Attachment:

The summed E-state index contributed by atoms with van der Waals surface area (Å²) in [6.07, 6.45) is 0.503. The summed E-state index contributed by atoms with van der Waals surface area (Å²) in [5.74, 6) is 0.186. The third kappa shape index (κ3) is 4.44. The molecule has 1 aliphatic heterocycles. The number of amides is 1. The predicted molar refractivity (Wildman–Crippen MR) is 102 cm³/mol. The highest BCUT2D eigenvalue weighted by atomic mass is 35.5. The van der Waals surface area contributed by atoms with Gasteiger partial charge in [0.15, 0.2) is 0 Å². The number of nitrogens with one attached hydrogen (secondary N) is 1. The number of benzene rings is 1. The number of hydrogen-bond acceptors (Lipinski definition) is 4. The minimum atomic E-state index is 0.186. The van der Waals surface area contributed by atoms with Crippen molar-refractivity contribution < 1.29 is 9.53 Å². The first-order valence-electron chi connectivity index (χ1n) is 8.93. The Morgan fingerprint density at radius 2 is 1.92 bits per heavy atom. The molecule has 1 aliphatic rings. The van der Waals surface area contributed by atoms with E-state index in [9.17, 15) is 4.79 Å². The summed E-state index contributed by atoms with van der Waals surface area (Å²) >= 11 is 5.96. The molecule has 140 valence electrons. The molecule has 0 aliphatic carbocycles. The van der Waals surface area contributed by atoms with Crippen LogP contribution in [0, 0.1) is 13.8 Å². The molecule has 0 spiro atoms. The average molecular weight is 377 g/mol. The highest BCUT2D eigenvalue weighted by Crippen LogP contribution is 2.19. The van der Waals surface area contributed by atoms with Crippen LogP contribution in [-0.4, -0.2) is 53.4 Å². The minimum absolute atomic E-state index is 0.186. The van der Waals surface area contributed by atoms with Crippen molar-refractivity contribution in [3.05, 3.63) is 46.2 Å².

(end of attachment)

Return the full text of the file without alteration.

The summed E-state index contributed by atoms with van der Waals surface area (Å²) in [6.07, 6.45) is 0.503. The summed E-state index contributed by atoms with van der Waals surface area (Å²) in [5.74, 6) is 0.186. The third kappa shape index (κ3) is 4.44. The molecule has 1 aliphatic heterocycles. The number of amides is 1. The predicted molar refractivity (Wildman–Crippen MR) is 102 cm³/mol. The highest BCUT2D eigenvalue weighted by atomic mass is 35.5. The van der Waals surface area contributed by atoms with Gasteiger partial charge in [0.15, 0.2) is 0 Å². The number of nitrogens with one attached hydrogen (secondary N) is 1. The number of benzene rings is 1. The number of hydrogen-bond acceptors (Lipinski definition) is 4. The minimum atomic E-state index is 0.186. The van der Waals surface area contributed by atoms with Crippen molar-refractivity contribution < 1.29 is 9.53 Å². The first-order valence-electron chi connectivity index (χ1n) is 8.93. The Morgan fingerprint density at radius 2 is 1.92 bits per heavy atom. The molecule has 1 aliphatic rings. The van der Waals surface area contributed by atoms with E-state index in [9.17, 15) is 4.79 Å². The summed E-state index contributed by atoms with van der Waals surface area (Å²) >= 11 is 5.96. The molecule has 140 valence electrons. The molecule has 0 aliphatic carbocycles. The van der Waals surface area contributed by atoms with Crippen LogP contribution in [0, 0.1) is 13.8 Å². The molecule has 0 spiro atoms. The average molecular weight is 377 g/mol. The highest BCUT2D eigenvalue weighted by Crippen LogP contribution is 2.19. The van der Waals surface area contributed by atoms with Crippen LogP contribution in [-0.4, -0.2) is 53.4 Å². The minimum absolute atomic E-state index is 0.186. The van der Waals surface area contributed by atoms with Crippen molar-refractivity contribution in [3.05, 3.63) is 46.2 Å².